THE CONFERENCE CALLER: The face of the global minerals sector may well be changing as it adjusts to the growing demands of the burgeoning de-carbonated market, but some of the industry’s key investment fundamentals will no doubt remain in place moving forward. By Mark Fraser
If Vertical Events’ 2020 New World Metals (NWM) Conference showed punters anything, it’s that while the next generation of miners are expecting to act a little differently than their older peers when it comes to achieving acceptable environmental outcomes, they will nevertheless continue playing by some of the traditional rules if they want to launch new mineral projects.
Factors such as location, geology and global demand will still have a role to play when it comes to raising finance for exploration and mining ventures, even as so-called modern issues pertaining to sustainability and long-term supply dynamics suck up more air time.
This all became apparent during some of the forum’s nickel presentations as they separately ventured into both old fashioned and new frontier corporate territories.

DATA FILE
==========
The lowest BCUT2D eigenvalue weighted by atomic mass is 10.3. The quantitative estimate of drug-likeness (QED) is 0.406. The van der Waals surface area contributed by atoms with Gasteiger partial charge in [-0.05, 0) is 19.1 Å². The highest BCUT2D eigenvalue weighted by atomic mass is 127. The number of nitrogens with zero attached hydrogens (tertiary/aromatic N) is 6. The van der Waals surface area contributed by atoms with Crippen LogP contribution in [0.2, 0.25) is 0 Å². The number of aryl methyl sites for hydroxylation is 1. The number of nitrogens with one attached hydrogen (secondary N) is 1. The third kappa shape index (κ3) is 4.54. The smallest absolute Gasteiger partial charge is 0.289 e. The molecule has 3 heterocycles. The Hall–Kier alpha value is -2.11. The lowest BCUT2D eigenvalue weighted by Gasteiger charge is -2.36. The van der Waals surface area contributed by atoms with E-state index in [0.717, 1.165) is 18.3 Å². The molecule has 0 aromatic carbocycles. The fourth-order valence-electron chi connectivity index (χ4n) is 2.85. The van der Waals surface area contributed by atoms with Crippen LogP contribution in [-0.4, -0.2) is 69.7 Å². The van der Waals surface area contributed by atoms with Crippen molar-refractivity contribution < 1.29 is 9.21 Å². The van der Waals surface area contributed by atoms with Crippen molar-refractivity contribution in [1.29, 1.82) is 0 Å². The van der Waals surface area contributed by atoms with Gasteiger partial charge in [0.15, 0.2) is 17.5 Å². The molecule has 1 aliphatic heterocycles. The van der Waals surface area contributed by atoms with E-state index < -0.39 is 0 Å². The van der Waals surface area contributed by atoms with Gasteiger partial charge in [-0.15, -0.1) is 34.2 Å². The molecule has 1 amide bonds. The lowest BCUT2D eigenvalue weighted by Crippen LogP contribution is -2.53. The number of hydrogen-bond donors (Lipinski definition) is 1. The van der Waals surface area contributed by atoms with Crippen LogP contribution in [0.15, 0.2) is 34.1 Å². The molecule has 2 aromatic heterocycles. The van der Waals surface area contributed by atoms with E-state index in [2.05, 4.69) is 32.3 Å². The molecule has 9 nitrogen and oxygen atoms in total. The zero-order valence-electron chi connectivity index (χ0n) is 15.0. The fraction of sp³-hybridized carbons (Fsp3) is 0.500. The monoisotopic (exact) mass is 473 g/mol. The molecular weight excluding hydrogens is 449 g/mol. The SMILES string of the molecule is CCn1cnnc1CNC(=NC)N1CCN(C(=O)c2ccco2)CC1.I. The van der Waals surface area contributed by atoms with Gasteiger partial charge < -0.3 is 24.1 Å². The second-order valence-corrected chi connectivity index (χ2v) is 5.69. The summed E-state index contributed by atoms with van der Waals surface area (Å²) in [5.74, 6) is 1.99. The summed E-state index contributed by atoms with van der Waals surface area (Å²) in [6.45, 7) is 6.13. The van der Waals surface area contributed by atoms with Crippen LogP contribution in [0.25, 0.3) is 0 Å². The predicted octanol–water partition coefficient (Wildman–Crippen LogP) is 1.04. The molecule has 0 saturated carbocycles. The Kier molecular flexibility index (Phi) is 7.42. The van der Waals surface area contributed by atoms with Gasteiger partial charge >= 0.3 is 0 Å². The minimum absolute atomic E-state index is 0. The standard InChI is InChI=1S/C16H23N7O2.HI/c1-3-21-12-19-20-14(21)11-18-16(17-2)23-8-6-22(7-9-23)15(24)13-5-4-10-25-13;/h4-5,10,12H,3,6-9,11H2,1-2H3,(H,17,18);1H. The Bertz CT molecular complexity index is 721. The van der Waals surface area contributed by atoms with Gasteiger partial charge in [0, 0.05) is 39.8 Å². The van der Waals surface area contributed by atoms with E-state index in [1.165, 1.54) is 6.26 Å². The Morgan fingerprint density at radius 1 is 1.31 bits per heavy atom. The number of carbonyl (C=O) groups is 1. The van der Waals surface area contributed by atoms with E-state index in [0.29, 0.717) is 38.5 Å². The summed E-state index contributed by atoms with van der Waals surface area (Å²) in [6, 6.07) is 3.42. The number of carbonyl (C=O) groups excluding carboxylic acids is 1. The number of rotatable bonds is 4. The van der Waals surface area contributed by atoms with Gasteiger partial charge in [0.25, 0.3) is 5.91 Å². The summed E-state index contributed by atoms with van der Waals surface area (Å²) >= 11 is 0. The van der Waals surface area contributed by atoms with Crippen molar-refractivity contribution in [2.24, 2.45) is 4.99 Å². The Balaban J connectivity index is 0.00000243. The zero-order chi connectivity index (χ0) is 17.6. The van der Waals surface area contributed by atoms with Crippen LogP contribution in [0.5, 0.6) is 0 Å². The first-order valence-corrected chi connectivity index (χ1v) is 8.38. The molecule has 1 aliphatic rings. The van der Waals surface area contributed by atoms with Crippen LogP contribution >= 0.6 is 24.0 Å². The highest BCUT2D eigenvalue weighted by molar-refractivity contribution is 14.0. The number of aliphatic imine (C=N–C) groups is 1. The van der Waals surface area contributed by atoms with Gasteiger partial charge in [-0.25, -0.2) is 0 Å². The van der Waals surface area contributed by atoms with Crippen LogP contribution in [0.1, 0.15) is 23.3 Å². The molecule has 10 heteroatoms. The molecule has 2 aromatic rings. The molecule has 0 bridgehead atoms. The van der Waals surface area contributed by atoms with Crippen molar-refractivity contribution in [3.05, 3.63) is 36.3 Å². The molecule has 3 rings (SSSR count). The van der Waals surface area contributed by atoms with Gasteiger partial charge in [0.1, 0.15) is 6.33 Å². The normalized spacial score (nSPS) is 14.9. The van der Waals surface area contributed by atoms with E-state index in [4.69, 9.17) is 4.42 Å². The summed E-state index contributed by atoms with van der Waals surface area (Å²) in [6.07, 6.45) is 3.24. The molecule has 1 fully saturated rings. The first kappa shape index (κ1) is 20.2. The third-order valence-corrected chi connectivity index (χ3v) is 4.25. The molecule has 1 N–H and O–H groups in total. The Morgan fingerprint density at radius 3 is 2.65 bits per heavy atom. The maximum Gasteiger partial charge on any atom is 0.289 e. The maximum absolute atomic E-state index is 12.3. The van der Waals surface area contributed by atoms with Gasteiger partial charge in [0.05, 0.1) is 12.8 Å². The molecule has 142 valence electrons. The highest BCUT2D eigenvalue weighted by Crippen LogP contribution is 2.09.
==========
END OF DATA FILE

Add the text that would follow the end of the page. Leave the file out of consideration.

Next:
In the case of Western Australian explorer Estrella Resources (ASX: ESR) – which is hoping to break into the battery and electric vehicle (EV) markets via its wholly-owned Carr Boyd nickel-copper sulphide project located some 80 kilometres north-north east of regional mining hub Kalgoorlie-Boulder in WA – its current approach to life couldn’t be more conventional.
Unlike many of the other juniors presenting at the Perth show, Estrella didn’t mention much about potential off-take partners or highlight the technologies it might look to when processing the ore it eventually expects to dig up.
Rather, its initial agenda is quite straight-forward – to “unlock nickel sulphide potential and build shareholder value” in a Tier-1 mining jurisdiction.
Comprising three mining and six exploration licences (as well as a “miscellaneous” one), Carr Boyd covers 259 square kilometres of continuous tenure on its namesake layered complex – a 75sqkm mafic igneous structure hosting several nickel and copper sulphide occurrences, with the most important being the Carr Boyd Rocks mine, which in its day (1973-1977 under the stewardship of WMC) yielded 202,100 tonnes of ore grading 1.43 per cent nickel and 0.46 per cent copper to produce a 9.7 per cent nickel concentrate.